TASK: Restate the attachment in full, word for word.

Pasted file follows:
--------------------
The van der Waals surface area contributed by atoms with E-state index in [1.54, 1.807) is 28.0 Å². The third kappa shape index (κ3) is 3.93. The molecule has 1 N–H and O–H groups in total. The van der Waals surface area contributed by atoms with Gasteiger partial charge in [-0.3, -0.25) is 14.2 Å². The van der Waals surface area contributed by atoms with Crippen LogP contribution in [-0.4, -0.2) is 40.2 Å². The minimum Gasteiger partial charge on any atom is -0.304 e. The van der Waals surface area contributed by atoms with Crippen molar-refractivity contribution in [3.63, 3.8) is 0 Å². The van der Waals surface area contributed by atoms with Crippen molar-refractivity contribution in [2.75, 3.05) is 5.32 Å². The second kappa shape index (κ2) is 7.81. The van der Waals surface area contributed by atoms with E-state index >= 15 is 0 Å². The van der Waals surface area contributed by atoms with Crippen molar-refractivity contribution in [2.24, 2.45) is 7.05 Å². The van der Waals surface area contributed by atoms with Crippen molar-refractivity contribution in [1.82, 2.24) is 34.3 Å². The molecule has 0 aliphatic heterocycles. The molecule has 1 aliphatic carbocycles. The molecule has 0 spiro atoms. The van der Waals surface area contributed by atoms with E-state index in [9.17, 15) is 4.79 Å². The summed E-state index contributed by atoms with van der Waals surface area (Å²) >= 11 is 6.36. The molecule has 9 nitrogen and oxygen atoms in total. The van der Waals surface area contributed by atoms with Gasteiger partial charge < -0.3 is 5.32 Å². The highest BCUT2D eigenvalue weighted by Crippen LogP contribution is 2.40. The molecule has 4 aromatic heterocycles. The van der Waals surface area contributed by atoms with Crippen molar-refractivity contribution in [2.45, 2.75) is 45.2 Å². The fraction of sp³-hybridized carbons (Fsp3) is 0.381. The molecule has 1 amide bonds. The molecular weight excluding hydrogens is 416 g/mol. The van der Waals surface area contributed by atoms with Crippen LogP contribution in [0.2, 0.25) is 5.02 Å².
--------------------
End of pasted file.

The van der Waals surface area contributed by atoms with E-state index in [1.54, 1.807) is 28.0 Å². The third kappa shape index (κ3) is 3.93. The molecule has 1 N–H and O–H groups in total. The van der Waals surface area contributed by atoms with Gasteiger partial charge in [-0.3, -0.25) is 14.2 Å². The van der Waals surface area contributed by atoms with Crippen LogP contribution in [-0.4, -0.2) is 40.2 Å². The minimum Gasteiger partial charge on any atom is -0.304 e. The van der Waals surface area contributed by atoms with Crippen molar-refractivity contribution in [3.63, 3.8) is 0 Å². The van der Waals surface area contributed by atoms with Crippen molar-refractivity contribution in [2.75, 3.05) is 5.32 Å². The second kappa shape index (κ2) is 7.81. The van der Waals surface area contributed by atoms with E-state index >= 15 is 0 Å². The van der Waals surface area contributed by atoms with Crippen molar-refractivity contribution in [2.24, 2.45) is 7.05 Å². The van der Waals surface area contributed by atoms with Crippen molar-refractivity contribution in [1.82, 2.24) is 34.3 Å². The molecule has 0 aliphatic heterocycles. The molecule has 1 aliphatic carbocycles. The molecule has 0 spiro atoms. The van der Waals surface area contributed by atoms with E-state index in [9.17, 15) is 4.79 Å². The summed E-state index contributed by atoms with van der Waals surface area (Å²) >= 11 is 6.36. The molecule has 9 nitrogen and oxygen atoms in total. The van der Waals surface area contributed by atoms with Gasteiger partial charge < -0.3 is 5.32 Å². The highest BCUT2D eigenvalue weighted by Crippen LogP contribution is 2.40. The molecule has 4 aromatic heterocycles. The van der Waals surface area contributed by atoms with Crippen molar-refractivity contribution in [2.45, 2.75) is 45.2 Å². The fraction of sp³-hybridized carbons (Fsp3) is 0.381. The molecule has 1 amide bonds. The molecular weight excluding hydrogens is 416 g/mol. The van der Waals surface area contributed by atoms with Crippen LogP contribution in [0.2, 0.25) is 5.02 Å².